3 min

No more suffering in silence

Bringing lesbian spousal abuse out of the closet

Credit: Joshua Meles

The idea that all lesbians live in loving, nurturing and safe relationships is a comforting illusion, but far from reality.

A study conducted by Health Canada in 1998 found 20 percent of lesbians had experienced some form of emotional/psychological or physical violence in a relationship with a woman. The same study showed 11 percent of the lesbians surveyed had experienced physical violence and two percent had been sexually assaulted in a relationship.

Numbers like this provide hard evidence of the suffering endured by many lesbians. But what are the numbers not telling us? Considering the barriers associated with reporting abuse, and considering that many researchers openly stated that the majority of the women they spoke with were white, middle-class, able-bodied women, these findings are not representative of the entire population, and it is fair to guess that these numbers are probably higher.

According to Health Canada, “There are no reliable statistics that clearly demonstrate the scope of this problem. Studies have attempted to identify the incidence of lesbian violence, but there has been little consistency in the results. Lesbians must often rely on anecdotal reports to fully appreciate the scope of abuse within the lesbian community. The results from our survey indicate that 66 percent of the respondents (125 of 189) knew of lesbians who had experienced abuse in their relationships.”

Lesbian survivors of physical and sexual violence not only have the common concerns of other women survivors, but must contend with barriers and issues specific to lesbians as well. Lesbians are less likely to use shelters, medical services, legal services and police services to seek help. One explanation is that these services are often heterosexist, and not responsive to lesbian clients. Another is that when lesbians seek help, they can be forced to simultaneously come out.

If the perpetrator is well known within the community, or has threatened to “out” you to family and friends, two common situations among lesbian victims, isolation can become an unsurpassable barrier.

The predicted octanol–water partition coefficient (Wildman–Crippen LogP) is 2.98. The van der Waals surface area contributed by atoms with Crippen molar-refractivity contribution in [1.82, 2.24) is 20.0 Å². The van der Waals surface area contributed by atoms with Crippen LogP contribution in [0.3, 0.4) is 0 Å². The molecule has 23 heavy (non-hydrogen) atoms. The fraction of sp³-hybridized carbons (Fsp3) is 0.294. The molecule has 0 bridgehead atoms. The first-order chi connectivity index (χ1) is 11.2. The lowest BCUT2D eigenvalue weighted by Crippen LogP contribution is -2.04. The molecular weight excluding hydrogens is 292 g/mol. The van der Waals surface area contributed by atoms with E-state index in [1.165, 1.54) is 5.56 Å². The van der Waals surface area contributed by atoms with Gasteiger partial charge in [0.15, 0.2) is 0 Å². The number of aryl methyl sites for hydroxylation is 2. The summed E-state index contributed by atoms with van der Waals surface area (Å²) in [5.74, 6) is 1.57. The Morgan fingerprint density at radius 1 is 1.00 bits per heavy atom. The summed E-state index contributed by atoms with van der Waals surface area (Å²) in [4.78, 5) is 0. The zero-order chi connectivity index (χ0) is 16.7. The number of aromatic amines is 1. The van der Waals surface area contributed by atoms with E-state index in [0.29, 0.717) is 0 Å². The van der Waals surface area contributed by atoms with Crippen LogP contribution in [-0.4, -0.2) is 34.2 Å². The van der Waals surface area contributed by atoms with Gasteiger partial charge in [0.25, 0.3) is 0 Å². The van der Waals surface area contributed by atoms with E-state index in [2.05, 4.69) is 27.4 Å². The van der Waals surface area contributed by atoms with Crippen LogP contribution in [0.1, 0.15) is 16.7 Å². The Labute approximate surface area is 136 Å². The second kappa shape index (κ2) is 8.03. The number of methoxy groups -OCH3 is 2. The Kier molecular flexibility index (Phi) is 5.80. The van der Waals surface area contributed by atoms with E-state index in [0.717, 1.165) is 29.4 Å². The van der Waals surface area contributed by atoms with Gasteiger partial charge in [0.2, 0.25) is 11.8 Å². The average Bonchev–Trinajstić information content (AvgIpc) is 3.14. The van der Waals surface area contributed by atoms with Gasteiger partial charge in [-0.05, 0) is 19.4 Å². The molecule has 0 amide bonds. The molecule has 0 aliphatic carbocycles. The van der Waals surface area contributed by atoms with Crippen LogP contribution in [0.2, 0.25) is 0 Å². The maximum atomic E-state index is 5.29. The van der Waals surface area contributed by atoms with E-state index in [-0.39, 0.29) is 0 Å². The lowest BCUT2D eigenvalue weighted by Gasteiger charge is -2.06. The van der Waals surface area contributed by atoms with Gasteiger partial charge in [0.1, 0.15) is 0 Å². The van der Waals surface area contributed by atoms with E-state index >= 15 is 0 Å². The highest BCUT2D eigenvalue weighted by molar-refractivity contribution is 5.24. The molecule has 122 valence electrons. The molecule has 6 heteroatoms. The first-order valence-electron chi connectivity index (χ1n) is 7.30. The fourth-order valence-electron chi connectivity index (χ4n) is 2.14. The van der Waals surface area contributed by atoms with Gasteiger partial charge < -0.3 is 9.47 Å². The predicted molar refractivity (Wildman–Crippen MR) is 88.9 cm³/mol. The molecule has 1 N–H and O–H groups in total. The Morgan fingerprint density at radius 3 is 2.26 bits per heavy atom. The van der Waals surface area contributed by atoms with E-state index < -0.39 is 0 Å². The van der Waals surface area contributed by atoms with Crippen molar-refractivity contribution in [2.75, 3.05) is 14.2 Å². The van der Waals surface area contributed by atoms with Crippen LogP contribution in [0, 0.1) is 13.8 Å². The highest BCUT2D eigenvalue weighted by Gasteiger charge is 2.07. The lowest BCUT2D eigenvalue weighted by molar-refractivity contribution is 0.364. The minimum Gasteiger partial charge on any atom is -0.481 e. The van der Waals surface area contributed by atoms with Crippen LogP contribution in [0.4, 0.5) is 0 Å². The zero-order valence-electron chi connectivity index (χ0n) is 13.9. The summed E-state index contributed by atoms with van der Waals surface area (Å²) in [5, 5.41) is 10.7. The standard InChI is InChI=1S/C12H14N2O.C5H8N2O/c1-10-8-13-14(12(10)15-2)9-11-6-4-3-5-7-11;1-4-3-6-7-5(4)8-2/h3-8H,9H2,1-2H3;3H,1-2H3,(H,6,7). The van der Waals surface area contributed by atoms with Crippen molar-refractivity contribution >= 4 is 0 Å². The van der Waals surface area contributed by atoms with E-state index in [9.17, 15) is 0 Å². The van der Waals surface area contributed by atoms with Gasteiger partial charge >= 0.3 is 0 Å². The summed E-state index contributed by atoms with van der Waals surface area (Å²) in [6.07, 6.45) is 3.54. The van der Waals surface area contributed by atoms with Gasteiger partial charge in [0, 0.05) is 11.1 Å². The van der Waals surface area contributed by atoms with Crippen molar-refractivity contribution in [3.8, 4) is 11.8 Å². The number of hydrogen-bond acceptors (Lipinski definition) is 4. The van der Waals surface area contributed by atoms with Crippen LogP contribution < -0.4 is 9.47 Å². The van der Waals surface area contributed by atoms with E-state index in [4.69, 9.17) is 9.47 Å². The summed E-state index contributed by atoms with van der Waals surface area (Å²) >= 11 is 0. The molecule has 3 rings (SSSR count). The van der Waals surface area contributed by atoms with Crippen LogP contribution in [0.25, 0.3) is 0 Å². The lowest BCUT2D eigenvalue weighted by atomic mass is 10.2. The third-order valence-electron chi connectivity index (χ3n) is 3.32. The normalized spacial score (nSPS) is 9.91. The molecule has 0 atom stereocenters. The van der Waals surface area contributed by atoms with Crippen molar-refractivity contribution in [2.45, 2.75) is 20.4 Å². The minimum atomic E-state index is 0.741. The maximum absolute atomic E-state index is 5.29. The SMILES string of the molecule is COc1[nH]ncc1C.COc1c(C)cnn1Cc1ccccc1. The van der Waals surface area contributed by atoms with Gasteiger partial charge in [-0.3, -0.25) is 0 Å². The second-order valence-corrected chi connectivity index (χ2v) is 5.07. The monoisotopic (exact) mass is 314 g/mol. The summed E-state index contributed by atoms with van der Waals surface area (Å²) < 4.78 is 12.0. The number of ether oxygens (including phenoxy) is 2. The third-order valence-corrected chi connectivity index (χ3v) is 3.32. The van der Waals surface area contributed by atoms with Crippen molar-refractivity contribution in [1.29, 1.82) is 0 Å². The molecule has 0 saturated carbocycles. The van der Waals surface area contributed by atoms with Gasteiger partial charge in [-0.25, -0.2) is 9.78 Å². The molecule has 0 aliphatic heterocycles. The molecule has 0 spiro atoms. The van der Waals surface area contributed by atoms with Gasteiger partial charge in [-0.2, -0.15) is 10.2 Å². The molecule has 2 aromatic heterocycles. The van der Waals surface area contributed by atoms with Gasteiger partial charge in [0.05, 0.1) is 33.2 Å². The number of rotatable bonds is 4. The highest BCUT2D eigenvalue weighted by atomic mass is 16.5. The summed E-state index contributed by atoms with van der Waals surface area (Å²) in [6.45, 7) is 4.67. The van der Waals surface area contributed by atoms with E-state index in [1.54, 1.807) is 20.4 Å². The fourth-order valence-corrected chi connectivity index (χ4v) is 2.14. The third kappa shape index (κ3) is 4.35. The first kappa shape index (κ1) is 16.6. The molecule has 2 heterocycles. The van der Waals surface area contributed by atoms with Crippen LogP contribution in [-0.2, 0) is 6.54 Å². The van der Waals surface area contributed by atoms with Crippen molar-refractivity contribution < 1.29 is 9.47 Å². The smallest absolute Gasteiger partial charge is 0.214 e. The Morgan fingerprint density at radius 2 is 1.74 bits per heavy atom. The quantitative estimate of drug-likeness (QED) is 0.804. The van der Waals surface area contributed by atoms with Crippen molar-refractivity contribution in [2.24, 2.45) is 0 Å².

Lesbians may also fear that by talking about violence, they will reinforce negative stereotypes about homosexuality. Heterosexuals that abuse or are abused do not feel pressure to defend their community and sexual orientation when they are seeking help.

Compounding these issues are the feelings of self-blame, shame, low self-esteem and lack of confidence, anger and depression common to all victims of abuse in intimate relationships.

Lesbian victims of abuse also share with other victims a frequent difficulty in identifying abuse. According to Abuse in Lesbian Relationships: Information and Resource from Health Canada, “Many women do not recognise when a pattern of abuse has developed in their relationship. Rather, they perceive abusive behaviours as isolated incidents that are unrelated to one another. Yet abuse can often happen in cycles, so that abusive episodes are interspersed with calm, loving periods, characteristic of those positive things that initially drew the two women together.”

And what constitutes abuse is not always clear. The term “abuse” tends to imply physical violence and rape, but this type of overt abuse is often accompanied by more subtle forms of emotional abuse such as repetitive and excessive criticism, humiliation and degradation, restricting access to social resources or friends, economic manipulation, destruction of property and verbal threats.

Although there are counselling services out there which respond to the particular concerns of lesbians, there is a consensus among researchers that there is still a lot of work to be done. The Ottawa Police Service’s LGBT Community Liaison Committee works to build communication with the LGBT community and lower barriers so that everyone can access police services when they need them. There are also services that provide counselling while preserving the anonymity of their clients, such as the Rape Crisis Centre and PTS’s Gayline.


If you know a woman who is being abused, encourage her to access community resources and help her by exploring her options in a non-judgmental way.

If you are being abused, Health Canada advises you to seek counselling, and remember the following: “You cannot control or change your partner’s behaviour, she must take responsibility for her actions, no one has the right to abuse you, you do not have to be alone when dealing with abuse and you can tell someone what is happening to you.”

* Devorah Kobluk is a summer placement student at the Ottawa Rape Crisis Centre.


Ottawa Rape Crisis Centre 562-2333.

Gayline 238-1717.

Read Abuse in Lesbian Relationships online at